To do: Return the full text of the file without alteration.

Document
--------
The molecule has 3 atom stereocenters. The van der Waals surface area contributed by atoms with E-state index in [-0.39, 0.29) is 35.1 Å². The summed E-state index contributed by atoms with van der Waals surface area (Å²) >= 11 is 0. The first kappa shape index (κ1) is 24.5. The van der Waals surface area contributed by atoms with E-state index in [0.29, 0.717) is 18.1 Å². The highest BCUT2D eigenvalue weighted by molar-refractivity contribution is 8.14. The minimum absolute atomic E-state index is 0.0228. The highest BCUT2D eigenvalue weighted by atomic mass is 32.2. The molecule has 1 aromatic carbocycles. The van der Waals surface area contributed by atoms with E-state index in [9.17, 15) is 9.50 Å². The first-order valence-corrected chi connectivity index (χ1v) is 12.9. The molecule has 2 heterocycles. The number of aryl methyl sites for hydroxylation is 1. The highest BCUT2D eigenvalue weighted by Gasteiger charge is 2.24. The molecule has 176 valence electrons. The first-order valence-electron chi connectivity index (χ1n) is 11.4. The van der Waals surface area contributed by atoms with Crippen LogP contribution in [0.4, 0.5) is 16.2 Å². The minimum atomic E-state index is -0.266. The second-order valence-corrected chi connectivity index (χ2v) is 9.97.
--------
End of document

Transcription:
The molecule has 3 atom stereocenters. The van der Waals surface area contributed by atoms with E-state index in [-0.39, 0.29) is 35.1 Å². The summed E-state index contributed by atoms with van der Waals surface area (Å²) >= 11 is 0. The first kappa shape index (κ1) is 24.5. The van der Waals surface area contributed by atoms with E-state index in [0.29, 0.717) is 18.1 Å². The highest BCUT2D eigenvalue weighted by molar-refractivity contribution is 8.14. The minimum absolute atomic E-state index is 0.0228. The highest BCUT2D eigenvalue weighted by atomic mass is 32.2. The molecule has 1 aromatic carbocycles. The van der Waals surface area contributed by atoms with E-state index in [9.17, 15) is 9.50 Å². The first-order valence-corrected chi connectivity index (χ1v) is 12.9. The molecule has 2 heterocycles. The number of aryl methyl sites for hydroxylation is 1. The highest BCUT2D eigenvalue weighted by Gasteiger charge is 2.24. The molecule has 176 valence electrons. The first-order valence-electron chi connectivity index (χ1n) is 11.4. The van der Waals surface area contributed by atoms with Crippen LogP contribution in [0.4, 0.5) is 16.2 Å². The minimum atomic E-state index is -0.266. The second-order valence-corrected chi connectivity index (χ2v) is 9.97.